Wyoming news briefs for October 19


Gasoline prices drop more than 4 cents per gallon in Wyoming

CHEYENNE — Wyoming gas prices have fallen 4.1 cents per gallon in the past week, averaging $3.41 per gallon Monday, according to GasBuddy.com's daily survey of 494 stations in Wyoming.

Gas prices in Wyoming are 11.2 cents per gallon lower than a month ago, and stand $1.27 per gallon higher than a year ago.

According to GasBuddy price reports, the cheapest station in Wyoming was priced at $2.97 per gallon Monday, while the most expensive was $3.89, a difference of 92 cents per gallon.

The national average price of gasoline has risen 2.9 cents per gallon in the last week, averaging $3.30 per gallon Monday. The national average is up 11.1 cents per gallon from a month ago, and stands $1.15 per gallon higher than a year ago.

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Woman suing retired surgeon, claims botched hip replacement

CODY — Three surgeries, two different hospitals and one Life Flight: all for a hip replacement surgery.

A Greybull woman is suing Cody Regional Health and its former orthopedic surgeon and hospital board member Frank Schmidt for claims she nearly died and suffered long-term illness from an allegedly botched hip replacement surgery he administered.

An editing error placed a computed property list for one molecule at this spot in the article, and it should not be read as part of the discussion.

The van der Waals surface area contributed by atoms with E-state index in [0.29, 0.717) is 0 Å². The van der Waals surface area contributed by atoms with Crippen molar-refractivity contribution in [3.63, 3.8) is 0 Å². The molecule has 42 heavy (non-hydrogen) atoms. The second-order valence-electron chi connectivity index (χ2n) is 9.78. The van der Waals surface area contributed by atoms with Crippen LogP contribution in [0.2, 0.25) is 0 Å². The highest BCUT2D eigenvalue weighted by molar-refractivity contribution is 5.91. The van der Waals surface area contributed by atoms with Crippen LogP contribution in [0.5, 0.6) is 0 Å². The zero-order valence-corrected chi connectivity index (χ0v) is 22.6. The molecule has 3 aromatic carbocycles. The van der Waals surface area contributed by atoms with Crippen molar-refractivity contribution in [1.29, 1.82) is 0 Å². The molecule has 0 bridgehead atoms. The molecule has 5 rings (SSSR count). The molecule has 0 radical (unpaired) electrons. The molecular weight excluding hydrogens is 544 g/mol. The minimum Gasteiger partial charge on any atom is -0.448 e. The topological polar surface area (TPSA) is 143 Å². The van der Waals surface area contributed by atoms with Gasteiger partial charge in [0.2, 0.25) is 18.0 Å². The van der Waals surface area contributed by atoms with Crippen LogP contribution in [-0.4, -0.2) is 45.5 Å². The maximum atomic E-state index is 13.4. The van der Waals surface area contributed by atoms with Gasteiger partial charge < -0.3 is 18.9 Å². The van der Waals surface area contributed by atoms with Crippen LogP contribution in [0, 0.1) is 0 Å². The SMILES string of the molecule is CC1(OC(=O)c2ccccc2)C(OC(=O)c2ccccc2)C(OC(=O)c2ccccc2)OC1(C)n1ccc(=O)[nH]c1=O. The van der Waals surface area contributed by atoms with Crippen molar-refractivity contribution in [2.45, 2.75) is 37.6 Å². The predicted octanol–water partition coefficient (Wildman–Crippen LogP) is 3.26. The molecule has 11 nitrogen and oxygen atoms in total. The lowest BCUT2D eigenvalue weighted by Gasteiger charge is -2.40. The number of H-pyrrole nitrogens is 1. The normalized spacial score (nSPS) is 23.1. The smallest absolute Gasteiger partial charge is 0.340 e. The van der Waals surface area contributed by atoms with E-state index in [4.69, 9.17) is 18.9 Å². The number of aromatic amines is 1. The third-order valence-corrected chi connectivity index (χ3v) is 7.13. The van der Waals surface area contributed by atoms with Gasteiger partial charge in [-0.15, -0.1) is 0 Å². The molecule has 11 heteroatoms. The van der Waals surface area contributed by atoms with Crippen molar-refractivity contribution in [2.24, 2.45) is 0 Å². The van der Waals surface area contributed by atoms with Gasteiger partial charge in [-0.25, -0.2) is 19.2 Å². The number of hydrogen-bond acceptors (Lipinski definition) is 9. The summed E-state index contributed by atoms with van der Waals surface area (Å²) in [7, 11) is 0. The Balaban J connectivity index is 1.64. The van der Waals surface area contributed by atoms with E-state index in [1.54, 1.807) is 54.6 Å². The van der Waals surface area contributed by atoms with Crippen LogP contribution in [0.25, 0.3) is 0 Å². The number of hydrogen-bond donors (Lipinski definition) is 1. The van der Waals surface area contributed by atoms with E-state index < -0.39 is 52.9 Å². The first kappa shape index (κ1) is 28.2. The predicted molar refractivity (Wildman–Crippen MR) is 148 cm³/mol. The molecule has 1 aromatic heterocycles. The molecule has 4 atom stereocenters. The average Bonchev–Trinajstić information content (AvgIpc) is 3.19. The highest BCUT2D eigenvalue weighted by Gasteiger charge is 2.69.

In her lawsuit for more than $1 million, Onita Gillstrap is accusing the defendants of negligence related to failure to provide appropriate surgical and reasonable care, failure to advise of risks that caused physical damages and medical treatments. Gilstrap said she is suffering damages that include past and future medical costs, lost earning capacity and household services, physical pain and disability, suffering and emotional distress.

Gilstrap cited medical notes in her allegations.

Schmidt submitted his response on July 16 and denied all claims of negligence. He said in her filing, Gilstrap misquoted and misinterpreted his and Dr. Kristin Flowers’ notes and medical records. On the same day as his response, Schmidt’s attorney made a separate filing requesting a jury trial on this matter.

“Due to the negligent surgical error by Schmidt, Gilstrap suffered a devastating vascular injury with catastrophic complications, and permanent residual physical and mental injuries,” according to the filing complaint.

Schmidt is no longer employed with CRH and let his medical license expire in September 2020, according to documents.

In his response, Schmidt said the damages may have been caused by a third party, omissions or preexisting conditions.

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